“The higher rates of churn will predominantly be from customers with existing complaints or reasons for wanting to move, simply taking advantage of MNP.”

Predictive modelling techniques based on empirical evidence and analytics can help find churn patterns. By combining a variety of mathematical techniques, including artificial neural networks, statistical regression, and decision trees, many SA mobile operators determine the propensity of any individual customer to cease doing business with a company within a given time period.

The results are often surprising: “You might be under the impression that customers want the latest phones or trendier outlets, but – for example – a large number of those leaving the network may have experienced a considerable number of dropped calls in the past six months.”

Analytical customer management strategies can certainly be helpful for mobile phone network operators because they have unusually rich transactional data, which allows very specific patterns and results to be identified.

Cequity View Point: Collaborative & iterative approach is the need of the hour

Continuous, easy & quick analysis will be very useful and to maximize the efforts of marketing, customer service, and other departments, data analysis has to work in a synergistic manner. Analytical insights must be effectively used by marketers to have an interactive “dialog” with their transactional data–and also allow a cross-functional team to review the latest data and create meaningful interactions with customers that are most at risk at any given time.

Better access to and understanding of customer data will help circle heads take informed decisions and help build better customer relationships. Faster cycle times can accelerate deeper understanding and improve time-to-market–both will be key to success in an increasingly competitive marketplace like India.

The key to effectively combating number portability related churn is a flexible and iterative approach.

12
Jul
08

Customer Engagement – Best Practices

Companies always talk about customer engagement but many a times there is always a gap between planning & execution. What really differentiates the best from the not so good are the ones that identify the key levers and practice this consistently. Allegiance shares some best practices on customer engagement:

It is important to be able to quantify engagement for a number of reasons. Most importantly is by understanding where you stand with your customers—i.e. how many are engaged, disengaged or on the fence (swing)—you will be able to focus your efforts on developing products, services and programs that will help move people off the fence into your engaged customer group or possibly reverse negative perceptions of disengaged customers and help them become loyal customers.

Four primary economic measurements of engaged customers are:

  1. Share of wallet—Engaged people buy more products/services
  2. Positive referral—Engaged customers convert potential customers to switch
  3. Churn—Engaged people stay longer
  4. Feedback Response—Engaged people give more feedback, which in turn gives you the opportunity to address issues and concerns and preserve potentially lost revenue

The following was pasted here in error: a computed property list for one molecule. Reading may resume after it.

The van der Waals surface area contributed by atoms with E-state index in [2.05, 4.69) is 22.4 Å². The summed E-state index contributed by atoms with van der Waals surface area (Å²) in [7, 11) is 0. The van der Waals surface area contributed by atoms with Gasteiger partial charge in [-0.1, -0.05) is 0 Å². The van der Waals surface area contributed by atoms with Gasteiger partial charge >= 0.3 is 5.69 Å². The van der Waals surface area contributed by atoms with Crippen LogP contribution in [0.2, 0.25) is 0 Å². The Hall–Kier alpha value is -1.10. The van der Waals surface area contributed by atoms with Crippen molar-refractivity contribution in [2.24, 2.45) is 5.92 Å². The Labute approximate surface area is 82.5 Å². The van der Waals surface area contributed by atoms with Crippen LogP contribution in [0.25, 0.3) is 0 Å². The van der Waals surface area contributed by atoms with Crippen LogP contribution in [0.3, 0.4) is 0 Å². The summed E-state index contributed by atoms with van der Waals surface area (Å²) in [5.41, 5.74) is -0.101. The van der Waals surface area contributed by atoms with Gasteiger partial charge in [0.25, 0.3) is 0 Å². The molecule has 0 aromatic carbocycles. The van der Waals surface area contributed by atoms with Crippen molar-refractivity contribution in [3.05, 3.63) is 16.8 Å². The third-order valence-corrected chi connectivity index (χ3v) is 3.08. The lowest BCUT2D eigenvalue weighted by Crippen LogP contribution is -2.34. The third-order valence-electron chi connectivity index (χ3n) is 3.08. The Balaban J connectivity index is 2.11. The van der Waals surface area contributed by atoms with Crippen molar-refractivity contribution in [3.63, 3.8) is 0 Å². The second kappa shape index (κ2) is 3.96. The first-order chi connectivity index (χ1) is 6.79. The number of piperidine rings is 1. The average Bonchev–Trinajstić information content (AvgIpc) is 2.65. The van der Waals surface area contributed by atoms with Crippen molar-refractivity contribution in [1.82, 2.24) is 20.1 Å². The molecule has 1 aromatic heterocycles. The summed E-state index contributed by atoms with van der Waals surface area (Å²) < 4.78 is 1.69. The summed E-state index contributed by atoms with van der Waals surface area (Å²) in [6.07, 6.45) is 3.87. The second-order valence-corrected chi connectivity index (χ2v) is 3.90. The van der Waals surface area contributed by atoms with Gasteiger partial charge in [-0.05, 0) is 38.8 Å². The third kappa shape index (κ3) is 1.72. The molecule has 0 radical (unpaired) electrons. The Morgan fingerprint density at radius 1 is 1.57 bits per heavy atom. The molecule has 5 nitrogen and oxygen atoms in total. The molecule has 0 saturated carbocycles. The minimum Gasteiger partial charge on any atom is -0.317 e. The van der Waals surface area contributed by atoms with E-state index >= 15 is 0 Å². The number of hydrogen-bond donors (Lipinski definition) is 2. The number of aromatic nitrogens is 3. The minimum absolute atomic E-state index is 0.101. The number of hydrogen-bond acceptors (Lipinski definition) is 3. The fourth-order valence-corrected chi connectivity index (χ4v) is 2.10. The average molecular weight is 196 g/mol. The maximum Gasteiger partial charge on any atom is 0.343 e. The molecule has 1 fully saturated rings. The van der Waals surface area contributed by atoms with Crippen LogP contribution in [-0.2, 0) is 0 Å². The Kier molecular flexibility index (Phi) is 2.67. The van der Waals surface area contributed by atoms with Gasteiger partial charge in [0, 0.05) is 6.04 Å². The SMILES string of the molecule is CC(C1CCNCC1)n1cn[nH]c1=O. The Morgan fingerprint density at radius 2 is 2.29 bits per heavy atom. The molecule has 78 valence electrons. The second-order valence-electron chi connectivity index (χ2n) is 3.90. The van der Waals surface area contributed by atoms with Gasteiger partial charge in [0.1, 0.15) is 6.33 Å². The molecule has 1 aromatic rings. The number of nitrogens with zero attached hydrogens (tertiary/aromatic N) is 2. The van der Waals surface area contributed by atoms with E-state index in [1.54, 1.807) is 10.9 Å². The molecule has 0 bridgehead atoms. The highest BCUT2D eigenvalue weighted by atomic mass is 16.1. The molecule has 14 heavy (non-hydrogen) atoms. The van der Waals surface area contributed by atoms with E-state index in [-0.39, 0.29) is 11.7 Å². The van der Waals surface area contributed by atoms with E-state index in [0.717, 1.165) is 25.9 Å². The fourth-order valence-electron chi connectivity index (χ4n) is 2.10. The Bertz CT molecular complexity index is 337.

06
Jul
08

On-Demand Analytics – Changing the face of retail

Out-of-stock, poorly timed inventory levels and other lost sales opportunities present a problem for retailers.

They frustrate consumers and cost retailers and consumer product companies.

A growing group of companies are targeting this problem. Companies can create a highly sophisticated picture of what’s happening at every step of a product’s journey to the consumer purchase by harnessing the store-level sales data that retailers make available to suppliers and incorporating analysis and other relevant information like weather patterns.

The promise of demand data analytics – the catch-all phrase for such services – is that a better understanding of how, why and when people buy coupled with more knowledge of the supply chain and store-level execution will help stores stay stocked with the right stuff at the right time.

TrueDemand is one of the companies hoping to capitalize on the situation and has established a Bentonville office to better serve its growing Wal-Mart supplier clientele.

The company created software that takes Retail Link data, the sales data that Wal-Mart Stores Inc. provides to its suppliers, and analyzes it on a daily basis. Then, it creates company-specific, daily reports that predict out-of-stocks and prioritize actions at the store level to help prevent them.

Shiloh Software has become a market leader of data mining tools. It takes information from Retail Link and integrates data from a number of other syndicated data providers like NPD Group Inc. and ACNielsen, and other information like weather forecasts, U.S. Census Bureau data and store-level traits like whether it’s by a university or in a largely Hispanic community.

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At Cequity, we believe customer intelligence will be the biggest competitive advantage enterprises will have in the next decade or two. Successful enterprises of tomorrow will be the ones who can organize and leverage this information at speed to optimize their marketing performance, increase accountability, improve profit and deliver growth. Cequity insights will bring to you trends and insights in this area and it’s our way of sharing best practices so as to help you accelerate this culture and thinking in your organization.
June 2018